There is nothing cinematic about Tetris: moving blocks, trying to fill rows, and watching the screen slowly but inevitably fill up. But there is something cinematic about how the game was created and popularized. The story involves Cold War intrigue, corporate espionage, political corruption, and the triumph of capitalism over communism. Apple TV’s Tetris includes all of these elements while telling the intertwined stories of the man who created the game—and the entrepreneur who helped bring it out from behind the Iron Curtain.
A scrappy family man who grew up in New York City after emigrating to America, Henk Rogers (Taron Egerton) is an archetypal American hero. The perpetual underdog in the business world discovers Tetris purely by chance in 1988 and falls in love with the game. He puts his company, and even his home, on the line to finance bringing it to the world at large. Rogers is soon drawn into a world of lies and backhanded dealings thanks to business tycoon (and suspected Soviet spy) Robert Maxwell (Roger Allam) and his son Kevin Maxwell (Anthony Boyle), who claim to control the rights to Tetris. Except they don’t.
Rogers flies to the Soviet Union under the false pretense of being a tourist to try to negotiate with the communist government. There he meets and befriends the inventor of Tetris, Alexey Pajitnov (Nikita Efremov), while trying to navigate the corrupt late-Soviet bureaucracy. Some creative license is taken—there was never, according to Rogers and Pajitnov, a car chase during negotiations, though one appears in Tetris—but the film presents a mostly faithful version of the complicated turn of events that led to the game becoming a global phenomenon.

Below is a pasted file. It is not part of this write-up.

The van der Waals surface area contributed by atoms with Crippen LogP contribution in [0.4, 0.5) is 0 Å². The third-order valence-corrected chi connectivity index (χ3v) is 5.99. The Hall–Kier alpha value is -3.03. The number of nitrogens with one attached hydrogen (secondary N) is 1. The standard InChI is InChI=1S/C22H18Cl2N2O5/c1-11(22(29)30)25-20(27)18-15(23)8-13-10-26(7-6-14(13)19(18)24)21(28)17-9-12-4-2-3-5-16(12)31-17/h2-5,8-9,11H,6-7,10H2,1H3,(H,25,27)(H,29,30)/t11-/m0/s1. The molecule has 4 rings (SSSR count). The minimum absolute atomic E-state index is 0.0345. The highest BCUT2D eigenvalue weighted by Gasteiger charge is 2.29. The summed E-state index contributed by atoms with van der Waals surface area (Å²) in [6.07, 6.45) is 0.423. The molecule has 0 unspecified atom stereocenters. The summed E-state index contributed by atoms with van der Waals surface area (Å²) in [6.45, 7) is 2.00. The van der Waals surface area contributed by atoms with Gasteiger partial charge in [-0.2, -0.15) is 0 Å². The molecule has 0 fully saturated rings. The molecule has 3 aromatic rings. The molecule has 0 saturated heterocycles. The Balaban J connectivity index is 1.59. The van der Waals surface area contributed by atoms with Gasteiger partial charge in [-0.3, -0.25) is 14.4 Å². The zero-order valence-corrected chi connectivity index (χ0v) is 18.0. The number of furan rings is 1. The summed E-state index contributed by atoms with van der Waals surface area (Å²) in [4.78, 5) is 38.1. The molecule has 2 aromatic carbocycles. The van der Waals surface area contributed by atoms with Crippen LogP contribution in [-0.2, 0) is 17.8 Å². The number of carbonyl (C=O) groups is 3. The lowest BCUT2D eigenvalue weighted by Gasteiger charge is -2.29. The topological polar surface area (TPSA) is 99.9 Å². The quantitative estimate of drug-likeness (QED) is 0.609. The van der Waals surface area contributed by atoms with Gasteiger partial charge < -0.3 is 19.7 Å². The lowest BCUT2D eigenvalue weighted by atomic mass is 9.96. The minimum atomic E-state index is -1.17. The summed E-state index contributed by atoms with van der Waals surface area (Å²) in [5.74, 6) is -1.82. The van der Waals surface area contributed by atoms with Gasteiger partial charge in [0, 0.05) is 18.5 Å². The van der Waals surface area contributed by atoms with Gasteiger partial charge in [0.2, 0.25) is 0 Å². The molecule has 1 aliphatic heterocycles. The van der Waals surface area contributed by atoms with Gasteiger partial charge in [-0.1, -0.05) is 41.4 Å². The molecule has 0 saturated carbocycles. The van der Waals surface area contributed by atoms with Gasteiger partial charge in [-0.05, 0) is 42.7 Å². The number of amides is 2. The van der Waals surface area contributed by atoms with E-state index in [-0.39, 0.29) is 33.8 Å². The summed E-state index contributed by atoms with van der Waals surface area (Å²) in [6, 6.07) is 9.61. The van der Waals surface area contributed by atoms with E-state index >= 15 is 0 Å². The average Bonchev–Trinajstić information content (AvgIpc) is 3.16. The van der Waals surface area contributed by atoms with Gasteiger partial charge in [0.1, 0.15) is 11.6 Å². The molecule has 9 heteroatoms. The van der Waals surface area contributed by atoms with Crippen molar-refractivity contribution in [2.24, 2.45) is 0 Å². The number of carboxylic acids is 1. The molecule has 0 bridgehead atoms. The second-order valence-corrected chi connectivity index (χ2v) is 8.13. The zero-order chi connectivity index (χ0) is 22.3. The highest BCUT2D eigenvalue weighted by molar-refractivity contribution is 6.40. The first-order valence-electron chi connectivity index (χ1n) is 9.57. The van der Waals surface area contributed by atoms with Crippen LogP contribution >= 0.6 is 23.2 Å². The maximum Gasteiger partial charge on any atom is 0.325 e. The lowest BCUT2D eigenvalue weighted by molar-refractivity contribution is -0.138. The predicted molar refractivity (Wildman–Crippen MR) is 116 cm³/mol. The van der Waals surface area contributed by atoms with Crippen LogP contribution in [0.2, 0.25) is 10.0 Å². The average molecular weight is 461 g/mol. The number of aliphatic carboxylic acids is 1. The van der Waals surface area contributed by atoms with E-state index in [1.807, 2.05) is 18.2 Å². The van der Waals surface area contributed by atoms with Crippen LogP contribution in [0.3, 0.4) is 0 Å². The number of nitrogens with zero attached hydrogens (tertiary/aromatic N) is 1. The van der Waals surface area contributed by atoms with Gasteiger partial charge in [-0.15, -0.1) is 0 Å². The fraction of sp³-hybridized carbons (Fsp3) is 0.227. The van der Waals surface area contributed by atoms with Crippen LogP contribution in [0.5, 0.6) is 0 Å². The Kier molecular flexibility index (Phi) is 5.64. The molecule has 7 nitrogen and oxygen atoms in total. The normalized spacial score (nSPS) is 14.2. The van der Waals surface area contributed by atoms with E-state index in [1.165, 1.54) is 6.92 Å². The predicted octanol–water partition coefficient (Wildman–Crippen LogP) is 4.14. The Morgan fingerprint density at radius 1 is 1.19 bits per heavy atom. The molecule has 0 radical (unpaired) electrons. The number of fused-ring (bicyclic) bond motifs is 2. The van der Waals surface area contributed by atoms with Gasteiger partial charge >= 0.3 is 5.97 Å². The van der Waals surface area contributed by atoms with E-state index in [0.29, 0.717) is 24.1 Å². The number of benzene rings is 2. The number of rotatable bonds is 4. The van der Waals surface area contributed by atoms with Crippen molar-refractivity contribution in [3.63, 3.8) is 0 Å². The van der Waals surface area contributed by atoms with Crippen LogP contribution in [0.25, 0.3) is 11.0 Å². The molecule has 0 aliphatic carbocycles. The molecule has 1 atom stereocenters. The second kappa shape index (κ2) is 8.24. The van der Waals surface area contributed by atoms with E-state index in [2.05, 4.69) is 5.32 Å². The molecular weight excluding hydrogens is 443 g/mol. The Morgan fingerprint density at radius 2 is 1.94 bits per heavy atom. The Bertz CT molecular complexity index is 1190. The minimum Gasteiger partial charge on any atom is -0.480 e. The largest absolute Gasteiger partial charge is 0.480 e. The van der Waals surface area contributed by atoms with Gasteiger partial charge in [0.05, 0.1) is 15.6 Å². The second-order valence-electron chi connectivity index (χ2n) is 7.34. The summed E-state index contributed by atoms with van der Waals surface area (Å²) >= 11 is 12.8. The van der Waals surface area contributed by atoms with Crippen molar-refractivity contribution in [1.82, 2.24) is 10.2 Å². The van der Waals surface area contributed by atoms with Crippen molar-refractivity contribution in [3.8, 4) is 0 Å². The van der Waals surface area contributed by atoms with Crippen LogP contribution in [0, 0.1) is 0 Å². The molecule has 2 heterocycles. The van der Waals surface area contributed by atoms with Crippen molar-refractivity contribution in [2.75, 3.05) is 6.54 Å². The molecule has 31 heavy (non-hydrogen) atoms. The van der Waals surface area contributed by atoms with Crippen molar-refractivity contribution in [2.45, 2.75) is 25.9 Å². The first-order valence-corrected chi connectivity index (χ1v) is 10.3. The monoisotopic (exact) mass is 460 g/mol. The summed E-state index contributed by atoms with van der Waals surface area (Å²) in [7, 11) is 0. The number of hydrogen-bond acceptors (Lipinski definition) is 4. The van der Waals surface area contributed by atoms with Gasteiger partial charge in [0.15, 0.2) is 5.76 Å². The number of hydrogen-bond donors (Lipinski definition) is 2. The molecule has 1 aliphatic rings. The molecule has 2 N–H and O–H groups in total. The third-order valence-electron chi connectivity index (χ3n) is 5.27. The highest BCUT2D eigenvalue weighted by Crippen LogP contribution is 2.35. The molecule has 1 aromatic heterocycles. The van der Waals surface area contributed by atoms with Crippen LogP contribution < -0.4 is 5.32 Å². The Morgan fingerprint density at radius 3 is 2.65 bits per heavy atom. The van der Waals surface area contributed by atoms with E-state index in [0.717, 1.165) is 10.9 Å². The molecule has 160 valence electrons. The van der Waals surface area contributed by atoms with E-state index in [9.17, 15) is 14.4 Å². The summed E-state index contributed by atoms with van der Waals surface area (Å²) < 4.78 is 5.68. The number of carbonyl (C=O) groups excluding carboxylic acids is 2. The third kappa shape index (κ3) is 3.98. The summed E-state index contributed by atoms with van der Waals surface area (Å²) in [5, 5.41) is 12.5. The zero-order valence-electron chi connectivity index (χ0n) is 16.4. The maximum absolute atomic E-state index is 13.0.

The film captures the feel of the Soviet Union well: The KGB is everywhere; there isn’t enough food to go around; Pajitnov’s family lives in constant fear of him being barred from employment like his father; and Pajitnov himself isn’t allowed to profit from the wildly successful game he created. In fact, he didn’t make a dime off the game until he was finally able to move to the United States after the fall of the Soviet Union.
(It is no surprise that Pajitnov has been critical of Vladimir Putin and the invasion of Ukraine. He knows what he’s talking about when he speaks out for those who suffer at the hands of the Russian government.)
Egerton and Efremov carry the film with their on-screen chemistry. Their two characters, seemingly so different, both have a love for computer programming and a desire for independence that seems just out of reach—Rogers because of his past financial failures, Pajitnov because of the oppression he experiences on a daily basis. Egerton gives a performance reminiscent of 1980s-era Michael J. Fox, and it is difficult not to root for him even as his character descends into obsession that threatens the well-being of his family. Efremov gives a stirring performance as a brilliant man whose hunger for more recalls what Peter Schramm’s father told him when they prepared to emigrate to the United States: “We were born Americans, but in the wrong place.”